I mean, it wasn't like, well, that's not, you're very different in the real world. I mean, it was, we had a great.

And it was such a treat to meet in person. And that's been my experience with most of my LinkedIn connections that I've had the opportunity to meet in the real world is that it's just like instant friendship because we've built this relationship over several years, just through engaging through each other's content.

Um, I don't know how that's possible when you're having a machine create your content for you.


Matt Zaun (mattzaun.com)

Sure. And I appreciate that compliment. It was awesome meeting you too. And I'm excited because I'm coming back to Atlanta this year.

So it's going to be a ton of fun. I love the Atlanta area. That was so much fun. That's just, it was a great, great time.

So I love everything you're saying, but I know there, there are leaders that are, that are listening to this and they still think to themselves, I have a million other things going on.

Why in the world would I do something like that? Why in the world should I even consider or care about posting on any kind of social media platform?

And one of the things that I will say is that we have never, we have never been in a time in human history.

When you think about civilization in general, okay. Even the last few decades, we've never been in a time in human history where you can almost get immediate feedback based on our ideas.

Okay. Like even think like even a few decades ago, all that would it take to create the stories that you needed to, to actually be persuasive, inspirational, have incredibly riveting meetings.

Like that took a ton of time. Today, you could post stories on LinkedIn and get feedback pretty quick and see what sticks, you can get engagement.

I've refined my messaging so much just based on LinkedIn. I've, I've literally taken, so I have a workshop, I have a keynote, I have a training, I've literally taken the stories and the messages and all the concepts I teach and I paint.

attention while putting that out on LinkedIn. What kind of comments do I get back? What are people more interested in?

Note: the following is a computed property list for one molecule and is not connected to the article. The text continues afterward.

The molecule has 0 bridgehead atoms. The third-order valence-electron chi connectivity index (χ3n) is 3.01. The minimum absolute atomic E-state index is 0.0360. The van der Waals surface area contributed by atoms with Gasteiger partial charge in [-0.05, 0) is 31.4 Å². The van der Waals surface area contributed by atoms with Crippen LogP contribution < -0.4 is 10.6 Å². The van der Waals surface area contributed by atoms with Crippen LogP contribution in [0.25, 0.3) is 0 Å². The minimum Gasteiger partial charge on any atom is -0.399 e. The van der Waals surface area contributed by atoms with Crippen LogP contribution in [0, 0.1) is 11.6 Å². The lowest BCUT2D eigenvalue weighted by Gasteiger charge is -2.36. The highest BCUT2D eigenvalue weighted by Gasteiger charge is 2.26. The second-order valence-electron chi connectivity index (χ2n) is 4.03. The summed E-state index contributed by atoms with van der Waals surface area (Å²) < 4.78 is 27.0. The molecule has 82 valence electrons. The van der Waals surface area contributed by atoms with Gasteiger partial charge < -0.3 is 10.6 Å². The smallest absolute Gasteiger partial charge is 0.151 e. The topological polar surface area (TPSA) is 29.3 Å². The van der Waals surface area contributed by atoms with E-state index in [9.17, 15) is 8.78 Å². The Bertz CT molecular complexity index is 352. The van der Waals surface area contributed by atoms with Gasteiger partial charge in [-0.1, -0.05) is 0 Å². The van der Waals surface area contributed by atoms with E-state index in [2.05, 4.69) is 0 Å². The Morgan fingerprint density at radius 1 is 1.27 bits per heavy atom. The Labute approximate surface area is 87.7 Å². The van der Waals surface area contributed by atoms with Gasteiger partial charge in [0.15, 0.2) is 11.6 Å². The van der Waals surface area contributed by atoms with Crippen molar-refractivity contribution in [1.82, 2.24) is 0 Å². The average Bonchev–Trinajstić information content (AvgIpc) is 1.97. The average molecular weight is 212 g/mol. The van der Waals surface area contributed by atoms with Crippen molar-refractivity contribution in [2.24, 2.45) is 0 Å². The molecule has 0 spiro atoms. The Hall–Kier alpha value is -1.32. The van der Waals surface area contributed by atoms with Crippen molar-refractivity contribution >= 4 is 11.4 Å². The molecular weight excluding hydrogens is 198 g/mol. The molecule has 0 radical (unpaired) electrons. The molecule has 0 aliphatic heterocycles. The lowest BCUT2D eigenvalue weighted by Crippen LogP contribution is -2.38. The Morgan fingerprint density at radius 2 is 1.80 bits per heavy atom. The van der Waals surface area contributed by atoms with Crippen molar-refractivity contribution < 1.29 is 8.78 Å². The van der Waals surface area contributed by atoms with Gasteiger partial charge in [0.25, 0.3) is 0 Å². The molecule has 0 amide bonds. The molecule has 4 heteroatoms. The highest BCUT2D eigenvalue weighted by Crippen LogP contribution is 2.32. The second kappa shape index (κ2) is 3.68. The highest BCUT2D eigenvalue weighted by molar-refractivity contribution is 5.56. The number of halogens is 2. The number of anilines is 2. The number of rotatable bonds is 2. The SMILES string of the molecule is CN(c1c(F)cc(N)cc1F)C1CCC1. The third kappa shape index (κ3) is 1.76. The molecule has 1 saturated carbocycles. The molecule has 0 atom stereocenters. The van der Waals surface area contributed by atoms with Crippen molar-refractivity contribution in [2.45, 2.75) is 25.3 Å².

What doesn't do as well? I cut that it is, it is refined my messaging so well. And that's what I think a lot of leaders are missing out on.

They're not using it as a tool to help in other areas. So it's still radically increase your ability from a public speaking perspective, like think about going into meetings, even having all hands on meetings as a company, whether it's in person or virtual, think about all the messages that need to be shared.

You could start to get those messages out to see what works and what doesn't work. It's mind boggling to me.

More leaders don't think about this. Superbowl ads have always been like the peak of marketing, like all the eyeballs on screens.

They started doing this prior to the Superbowl. They start leaking quote unquote different advertisements. They're refining the message. Why do you think some of these?

What do you think some of these ads really are? Leads a month or two in advance. They're seeing the metrics, what works, what doesn't work.

So when it does go on the big stage, meaning the big screen, it's tweaked by that point. So I love that idea.

And, and I'm sure Rachel, you've seen. There are content creators that they just refine and it gets better and better and better and better.

And people look around, they're like, how did this person get so good?


Rachel Simon (Connect The Dots Digital)

It's all the reps that they put in. Just like, you know, I'm sure your, uh, your fitness coach, right?

You, you gotta put in the reps. I mean, you don't build muscle by showing up to the gym once a month.


Matt Zaun (mattzaun.com)

Sure. You show up consistently.


Rachel Simon (Connect The Dots Digital)

So that consistency piece is super, super important. Um, yeah, absolutely. I mean, you were finding that message, uh, figuring out, take and taking content that, you know, that's why I love repurposing content because they can't, because if you're, if you have evergreen content, you just make a few little changes and push it out there again.

and you can make improvements and say, oh, you know what, this one didn't do as well. I'm gonna change the way I described this or I'm gonna put it in a different format.

But leaders, I wanna share two stats because I think that I completely agree on the piece about best practices, right?

Continuous improvement and companies always wanna have continuous improvement. They wanna be refining all of their systems and processes. But there's two stats.

I know leadership is very much about how can I quantify this, right? So here's two pieces I wanna share.

One is on the sales side. So these are stats. I've been collecting these stats from different people I follow on LinkedIn.

So this stat, I believe, was shared by Daniel Disney, who's a trainer out of the UK. So that is that 81% of B2B buyers are more likely to engage with someone who has a strong personal brand.

on the sales side. Another big, big, big challenge and stress that keeps people up at night, leaders up at night, is, and we've talked about this on episodes in the past, winning the talent war.